Encourage the Hidden Coaches in Your Organization

By Tara D. Holwegner, PMP, CPLP, Life Cycle Engineering

A major competitive advantage for a company is its employees’ ability to learn, grow and change so they can discover, improve, innovate and meet the challenges of today’s marketplace. An additional challenge many process organizations struggle with is how to harness the intellectual capital of experienced employees and use it to benefit new employees and inform enterprise initiatives.

The type of intellectual capital we’re talking about doesn’t typically get delivered in a classroom. According to the 70-20-10 framework, about 10% of learning comes from a formal learning environment (online or classroom), 70% of learning comes from experiential opportunities (e.g. day-to-day learning, challenging projects/tasks, stretch goals) and 20% from social learning (mentoring, coaching). Although formal instruction (online or classroom), is critical to developing talent in your organization; it is a small part of how we learn and grow.

LandD Model

With so much learning happening every day between leaders, managers, employees, vendors and clients, it’s time to take a closer look at our roles and see how we may function as coaches, knowledge agents and advocates for professional growth and change. Who are the hidden coaches in my organization? How can we harness that extra 20% of learning to produce results and influence what we teach and make the most of the critical 10%?

The Skilled Worker as Hidden Coach

A skilled worker can be an excellent “hidden coach” or ambassador of knowledge. Although an employee may not have the title of “expert” or “coach”, a skilled worker can be considered an expert in a field and are frequently asked to share their knowledge to enhance competency in a certain area.

A few examples of hidden coaches you might find in your company:

  • A tenured work planner
  • An experienced operator
  • A skilled maintenance technician or journeyman
  • A millwright
  • A veteran craftsperson
  • A software system “power user”
  • A financial or contract analyst
  • A top-selling salesperson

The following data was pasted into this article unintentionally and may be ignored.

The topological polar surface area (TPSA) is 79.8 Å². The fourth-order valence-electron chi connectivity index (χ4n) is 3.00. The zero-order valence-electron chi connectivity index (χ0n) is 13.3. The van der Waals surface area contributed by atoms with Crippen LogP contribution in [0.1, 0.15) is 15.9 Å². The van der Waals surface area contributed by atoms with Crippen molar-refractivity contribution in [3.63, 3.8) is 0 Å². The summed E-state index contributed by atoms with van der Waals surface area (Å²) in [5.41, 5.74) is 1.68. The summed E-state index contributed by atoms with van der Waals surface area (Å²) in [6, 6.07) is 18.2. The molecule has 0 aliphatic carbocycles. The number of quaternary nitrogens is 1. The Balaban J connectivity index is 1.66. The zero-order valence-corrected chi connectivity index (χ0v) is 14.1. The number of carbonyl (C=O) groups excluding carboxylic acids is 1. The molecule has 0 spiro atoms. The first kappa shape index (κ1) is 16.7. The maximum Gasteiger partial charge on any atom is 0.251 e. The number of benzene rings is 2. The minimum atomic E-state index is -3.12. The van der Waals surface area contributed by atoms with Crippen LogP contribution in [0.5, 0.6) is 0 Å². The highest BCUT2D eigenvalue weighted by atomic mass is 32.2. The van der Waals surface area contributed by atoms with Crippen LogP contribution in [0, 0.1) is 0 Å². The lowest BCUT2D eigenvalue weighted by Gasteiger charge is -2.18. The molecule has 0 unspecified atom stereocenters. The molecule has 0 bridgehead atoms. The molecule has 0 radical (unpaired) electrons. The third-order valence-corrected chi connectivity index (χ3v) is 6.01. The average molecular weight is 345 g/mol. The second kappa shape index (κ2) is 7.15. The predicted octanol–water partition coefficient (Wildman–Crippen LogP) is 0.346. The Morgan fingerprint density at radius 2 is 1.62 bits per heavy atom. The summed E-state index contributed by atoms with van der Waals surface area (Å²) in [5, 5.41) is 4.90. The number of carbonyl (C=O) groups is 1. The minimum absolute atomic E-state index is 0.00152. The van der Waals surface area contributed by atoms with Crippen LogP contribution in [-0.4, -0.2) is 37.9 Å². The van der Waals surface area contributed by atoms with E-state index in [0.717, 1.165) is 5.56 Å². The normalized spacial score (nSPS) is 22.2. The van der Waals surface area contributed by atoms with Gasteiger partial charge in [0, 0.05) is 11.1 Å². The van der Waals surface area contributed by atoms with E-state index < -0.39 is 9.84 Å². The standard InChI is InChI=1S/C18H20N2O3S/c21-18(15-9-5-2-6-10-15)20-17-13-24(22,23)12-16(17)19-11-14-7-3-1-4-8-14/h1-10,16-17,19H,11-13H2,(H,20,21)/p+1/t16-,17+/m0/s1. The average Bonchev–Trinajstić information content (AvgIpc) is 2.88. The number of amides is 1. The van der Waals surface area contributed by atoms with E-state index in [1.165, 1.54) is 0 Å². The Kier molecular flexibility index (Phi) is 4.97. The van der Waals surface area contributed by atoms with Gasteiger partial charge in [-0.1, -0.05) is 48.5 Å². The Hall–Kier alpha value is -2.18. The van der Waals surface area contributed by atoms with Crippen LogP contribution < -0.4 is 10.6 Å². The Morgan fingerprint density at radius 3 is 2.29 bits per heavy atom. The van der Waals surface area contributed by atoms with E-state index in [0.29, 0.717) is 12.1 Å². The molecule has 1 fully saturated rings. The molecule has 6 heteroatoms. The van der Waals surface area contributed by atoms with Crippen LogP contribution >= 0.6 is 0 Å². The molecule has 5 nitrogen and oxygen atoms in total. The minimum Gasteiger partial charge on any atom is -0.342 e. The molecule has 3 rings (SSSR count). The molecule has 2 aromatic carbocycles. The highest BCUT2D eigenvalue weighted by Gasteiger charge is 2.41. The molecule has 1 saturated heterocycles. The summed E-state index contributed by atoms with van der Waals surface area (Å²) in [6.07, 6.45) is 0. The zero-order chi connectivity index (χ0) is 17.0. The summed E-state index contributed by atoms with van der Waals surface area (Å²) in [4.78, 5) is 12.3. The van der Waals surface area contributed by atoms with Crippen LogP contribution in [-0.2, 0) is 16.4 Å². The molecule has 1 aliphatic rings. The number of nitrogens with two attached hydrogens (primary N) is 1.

• A Six-Sigma green or black belt

A hidden coach is a knowledge powerhouse that can share their intellectual capital during employee onboarding, change and improvement initiatives, everyday problem solving activities and work planning. Their individual consult can drive solution design, identify process re-engineering needs, steer work procedure documentation and influence training requirements. An additional benefit to having a hidden coach on your team could be their informal leadership. As a respected or influential person within the organization, their credibility can be a positive or negative risk to your initiative.

To make use of their tacit knowledge, project leads should ensure the employee’s practices align with standards, invite the hidden coaches to contribute and participate, and record best practices for enterprise use.   

Every organization has hidden coaches with the capacity to tutor and motivate employees to practice behaviors that produce results. With 90% of learning coming from on-the-job challenges and social learning through coaching, these hidden gems can be incorporated into both strategic and daily initiatives to manage your company’s intellectual capital and strengthen workforce skills.

Tara Denton Holwegner is a PMP, Certified Professional in Learning and Performance (CPLP) and Prosci® Certified Change Management Professional. As a Learning and Performance Improvement SME for Life Cycle Institute, Tara co-developed the 3A Learning® process that incorporates the concepts of active learning and change management. Tara uses 3A Learning to build solutions that engage stakeholders and drive accountability for behavior changes that deliver results. You can reach Tara at [email protected].

© Life Cycle Engineering, Inc.

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